Legal experts say President Emmerson Mnangagwa can be sued as he is not immune to court proceedings and has to respond to any lawsuit challenging his legitimacy as the ZANU PF leader.
Last month, a ZANU PF member, Sybeth Musengezi, challenged Mnangagwa’s ascendancy to the top party post in November 2017 when he was fired in government and in ZANU PF by the late former President and party leader Robert Mugabe.
In an opposing affidavit to Musengezi’s High Court application last week, Mnangagwa’s lawyers argued that The President was not liable to judicial proceedings in terms of section 98 of the Constitution.
Section 98(1) of the Constitution states: “While in office, the President is not liable to civil or criminal proceedings in any court for things done or omitted to be done in his or her personal capacity.”
University of Kent constitutional law lecturer and political analyst Alex Magaisa on Sunday said Mnangagwa did not have such immunity as the institution of “Presidency” was different from the party ZANU PF as an institution.
Magaisa cited the 2018 High Court case of Elias Mashavira against the MDC-T, in which Nelson Chamisa was declared illegitimate leader of the opposition party. He wrote:
The case does not stand/fall on his (Mnangagwa’s) immunity. Musengezi sued ZANU PF, Mnangagwa and other party officers.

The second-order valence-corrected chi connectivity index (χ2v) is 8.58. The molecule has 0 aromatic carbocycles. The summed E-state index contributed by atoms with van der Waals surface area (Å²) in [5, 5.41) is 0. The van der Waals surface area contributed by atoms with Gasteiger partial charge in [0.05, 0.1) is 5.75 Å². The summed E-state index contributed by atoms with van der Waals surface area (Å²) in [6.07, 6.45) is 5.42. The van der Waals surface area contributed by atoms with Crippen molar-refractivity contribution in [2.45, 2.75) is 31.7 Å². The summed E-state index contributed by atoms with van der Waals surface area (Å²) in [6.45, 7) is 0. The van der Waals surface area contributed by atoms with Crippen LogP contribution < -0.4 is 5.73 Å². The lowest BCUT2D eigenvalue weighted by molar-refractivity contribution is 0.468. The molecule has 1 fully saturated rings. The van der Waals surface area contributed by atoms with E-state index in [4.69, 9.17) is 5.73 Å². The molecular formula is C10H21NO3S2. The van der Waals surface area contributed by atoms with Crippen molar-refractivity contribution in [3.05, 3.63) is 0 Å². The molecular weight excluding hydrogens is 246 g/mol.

Let’s assume for a moment that Mnangagwa’s immunity defence is valid, it doesn’t apply to Zanu PF and the other parties. They must answer the lawsuit and they must decide whether their conduct was lawful.
The outcome will still be consequential upon Mnangagwa. Musengezi is relying on the (Elias) Mashavira case against the MDC-T.
Just like Mashavira, Musengezi sued the party and its officers. The Mashavira court directed party officers to correct past irregularities of the party.
Likewise, the decision that the courts make in the Musengezi case must primarily focus on the conduct of the party at the relevant time, and if it finds that there were irregularities, it should order the party’s officers to carry out their mandates to correct the irregularities.
They will have a hard time distinguishing the Musengezi case from the Mashavira precedent without looking silly and partial.
Mashavira waited years before making his challenge and the court allowed him, although he had not exhausted internal remedies in the MDC-T.
It cannot now turn around and say Musengezi should have exhausted internal remedies in ZANU PF before approaching the courts without sounding stupid.
Another lawyer, Tawanda Mapuranga, told NewsDay that even though the Constitution had provisions of the President’s immunity, it did not change the nature of the application before the courts. He said:
In this case, Musengezi’s case does not seek relief against Mnangagwa in his official capacity as the President of Zimbabwe.
The court can render judgment on the case without Mnangagwa being sued. If he has immunity, he can be removed and the rest of the respondents can respond to the matter, and then it can be decided without him.
However, constitutional law expert Lovemore Madhuku said there was no chance for the court to rule that Mnangagwa was not immune.